Born on 28 September 1793, Rashmoni, an extraordinarily beautiful girl, was married to Babu Raj Chandra Das of Janbazar, at an early age of 11. With time, she came to be known as Rani Rashmoni, and became famous for both her fabulous wealth, her immense contribution to charitable causes and her famous confrontations with the British authorities in the imperial capital. She was, in fact, the symbol of woman leadership during the 19th century. After the death of her husband, a wealthy Zamindar and social reformer, Rani Rasmani took control of her husband’s business and expanded it with the help of her son-in-law, Mathur Mohan Biswas, whom she regarded as her son.
Rani Rashmoni was a kindhearted philanthropist and an outspoken champion of the poor. When the ruling British imposed a new tax for fishing in the River Hoogly and thus threatening the livelihood of the poor fishermen, the helpless fishermen rushed to their Rani Ma. The brave and intelligent lady immediately decided to help her poor people and surprisingly took on lease a portion of the river from Ghusuri to Metiabruz, against payment of a huge sum of money. After that, she laid strong iron chains across the river and thus blocked the shipping trade of the British. She denied complying with their request to remove the chain, till the British agree to withdraw the unjustifiable tax. At the end, she won the battle, as her unexpected move compelled the powerful British to abolish the newly imposed tax.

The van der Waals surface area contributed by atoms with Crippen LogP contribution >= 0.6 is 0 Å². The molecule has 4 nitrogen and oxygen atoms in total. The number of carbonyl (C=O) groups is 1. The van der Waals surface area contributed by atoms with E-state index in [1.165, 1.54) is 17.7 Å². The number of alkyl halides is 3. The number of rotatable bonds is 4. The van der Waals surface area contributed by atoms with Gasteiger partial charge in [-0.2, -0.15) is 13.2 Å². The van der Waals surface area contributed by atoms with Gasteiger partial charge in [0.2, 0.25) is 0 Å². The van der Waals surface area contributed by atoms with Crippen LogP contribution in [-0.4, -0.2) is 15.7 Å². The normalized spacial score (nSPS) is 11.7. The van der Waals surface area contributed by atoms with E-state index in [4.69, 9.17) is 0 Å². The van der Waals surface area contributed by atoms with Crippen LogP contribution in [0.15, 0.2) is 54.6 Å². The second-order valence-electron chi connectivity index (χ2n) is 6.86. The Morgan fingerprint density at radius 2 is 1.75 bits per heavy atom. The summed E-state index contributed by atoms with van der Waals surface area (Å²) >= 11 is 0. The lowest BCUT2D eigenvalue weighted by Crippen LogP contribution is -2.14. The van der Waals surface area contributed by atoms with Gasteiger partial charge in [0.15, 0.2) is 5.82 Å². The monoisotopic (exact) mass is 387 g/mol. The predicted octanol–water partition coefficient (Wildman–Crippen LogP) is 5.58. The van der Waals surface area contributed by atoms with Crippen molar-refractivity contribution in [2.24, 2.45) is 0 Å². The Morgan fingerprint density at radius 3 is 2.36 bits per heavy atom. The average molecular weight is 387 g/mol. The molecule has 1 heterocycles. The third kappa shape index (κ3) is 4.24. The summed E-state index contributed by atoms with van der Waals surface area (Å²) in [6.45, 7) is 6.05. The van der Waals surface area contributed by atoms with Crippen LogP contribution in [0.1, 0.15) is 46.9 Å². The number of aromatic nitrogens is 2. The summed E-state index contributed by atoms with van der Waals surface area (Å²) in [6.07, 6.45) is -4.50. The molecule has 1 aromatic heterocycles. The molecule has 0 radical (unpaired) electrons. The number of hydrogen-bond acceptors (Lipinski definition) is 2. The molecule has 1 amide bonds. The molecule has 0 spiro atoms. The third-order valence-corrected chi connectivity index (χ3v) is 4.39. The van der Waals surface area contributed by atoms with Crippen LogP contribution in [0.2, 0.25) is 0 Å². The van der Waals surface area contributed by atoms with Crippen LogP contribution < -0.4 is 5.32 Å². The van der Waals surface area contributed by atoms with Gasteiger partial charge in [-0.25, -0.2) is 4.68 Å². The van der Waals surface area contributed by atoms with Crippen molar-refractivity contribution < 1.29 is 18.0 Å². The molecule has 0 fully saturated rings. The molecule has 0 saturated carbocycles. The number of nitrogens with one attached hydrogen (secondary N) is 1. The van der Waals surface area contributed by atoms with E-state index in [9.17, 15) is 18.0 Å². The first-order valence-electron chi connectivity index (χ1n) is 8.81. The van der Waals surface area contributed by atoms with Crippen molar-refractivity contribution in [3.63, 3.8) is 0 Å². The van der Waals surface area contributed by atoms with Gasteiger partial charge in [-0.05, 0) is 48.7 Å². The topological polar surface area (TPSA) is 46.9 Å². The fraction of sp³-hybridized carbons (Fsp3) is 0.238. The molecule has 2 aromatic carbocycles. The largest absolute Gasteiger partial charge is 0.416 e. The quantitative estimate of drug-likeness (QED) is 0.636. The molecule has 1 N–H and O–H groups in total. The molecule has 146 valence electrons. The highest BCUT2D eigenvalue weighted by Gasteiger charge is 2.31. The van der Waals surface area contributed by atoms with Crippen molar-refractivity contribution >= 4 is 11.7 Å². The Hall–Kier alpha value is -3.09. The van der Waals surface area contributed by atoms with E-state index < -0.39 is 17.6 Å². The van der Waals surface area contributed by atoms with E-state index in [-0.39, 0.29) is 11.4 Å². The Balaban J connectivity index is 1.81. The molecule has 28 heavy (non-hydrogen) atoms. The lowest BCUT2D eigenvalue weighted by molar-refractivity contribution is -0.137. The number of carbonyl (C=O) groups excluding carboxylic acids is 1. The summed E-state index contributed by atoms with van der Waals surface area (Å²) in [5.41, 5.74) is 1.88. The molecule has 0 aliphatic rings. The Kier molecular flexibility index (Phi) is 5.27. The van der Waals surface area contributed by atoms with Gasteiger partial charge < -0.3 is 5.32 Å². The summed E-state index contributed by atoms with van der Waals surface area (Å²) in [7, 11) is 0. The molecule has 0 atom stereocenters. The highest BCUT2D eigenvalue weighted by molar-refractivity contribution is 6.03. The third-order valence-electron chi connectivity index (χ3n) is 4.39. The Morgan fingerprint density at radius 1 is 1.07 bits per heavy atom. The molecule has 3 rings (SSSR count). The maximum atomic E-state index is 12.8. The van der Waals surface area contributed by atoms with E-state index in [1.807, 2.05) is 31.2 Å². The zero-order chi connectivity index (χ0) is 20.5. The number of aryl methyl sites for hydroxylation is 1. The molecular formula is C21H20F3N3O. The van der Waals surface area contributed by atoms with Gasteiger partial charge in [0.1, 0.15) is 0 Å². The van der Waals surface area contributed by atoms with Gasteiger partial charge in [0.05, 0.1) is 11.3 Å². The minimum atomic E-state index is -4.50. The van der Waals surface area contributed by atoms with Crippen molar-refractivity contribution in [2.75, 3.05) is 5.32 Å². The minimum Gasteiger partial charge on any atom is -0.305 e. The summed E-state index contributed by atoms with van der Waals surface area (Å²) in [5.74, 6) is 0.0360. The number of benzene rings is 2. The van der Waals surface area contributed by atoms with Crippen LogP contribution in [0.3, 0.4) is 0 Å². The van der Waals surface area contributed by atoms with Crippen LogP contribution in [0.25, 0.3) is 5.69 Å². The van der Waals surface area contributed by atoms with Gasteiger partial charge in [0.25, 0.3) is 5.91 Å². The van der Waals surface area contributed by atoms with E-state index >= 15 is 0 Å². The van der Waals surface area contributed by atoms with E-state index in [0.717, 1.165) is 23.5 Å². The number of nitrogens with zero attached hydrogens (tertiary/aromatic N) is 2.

She was a very religious and generous lady. She founded the Dakshineswar Kali Temple, appointed Ram Kumar Chattopadhyay as the priest of the temple. After his death, his younger brother, Gadadhar Chattopadhyay, soon to be known Ramakrishna Paramahansa, became the chief priest of the temple, with whom she remained closely associated. She was engaged in numerous philanthropic activities, which includes construction of a road from the Subarnarekha River to Puri for the benefit of the pilgrims. She also constructed the Babu Ghat along the River Hoogly and offered considerable charity to the Imperial Library (renamed the National Library of India) and Hindu College (renamed Presidency College).
What is now known as Rani Rashmoni's house at the junction of Rani Rashmoni Road and S.N.Banerjee Road was initially 70 & 71 Free School Street. Rani Rashmoni's father-in-law, Pritiram Das, started to construct the building in 1805 and it took some 7 to 8 years to complete the construction of the massive building. The huge building with no less than seven quarters has more than 300 rooms. There is a Natmandir in front of the verandah, which was the venue of the traditional Durga Puja celebration each autumn. Along with the rituals, the Durga Puja was celebrated with traditional pomp, including all-night Jaatra paala (folk theatre). Unlike most of the rich and famous people of those years, she never had the intention to entertain the Europeans on the occasion of Durga Puja.
Rani Rashmoni passed away in 1861. Today, the descendants of her daughters are celebrating Durga Puja in their respective part of the premises. The house is now divided into three parts. The descendants of Padmamani live in 20 Surendranath Banerjee Road, Kumari's descendants live in 18/3 Surendranath Banerjee Road and Jagadamba's descendants live in 13 Rani Rashmoni Road. The family is now finding it difficult to maintain the more than two centuries old huge building and although the Kolkata Municipal Corporation has declared it a heritage building, nothing has been done so far to conserve it.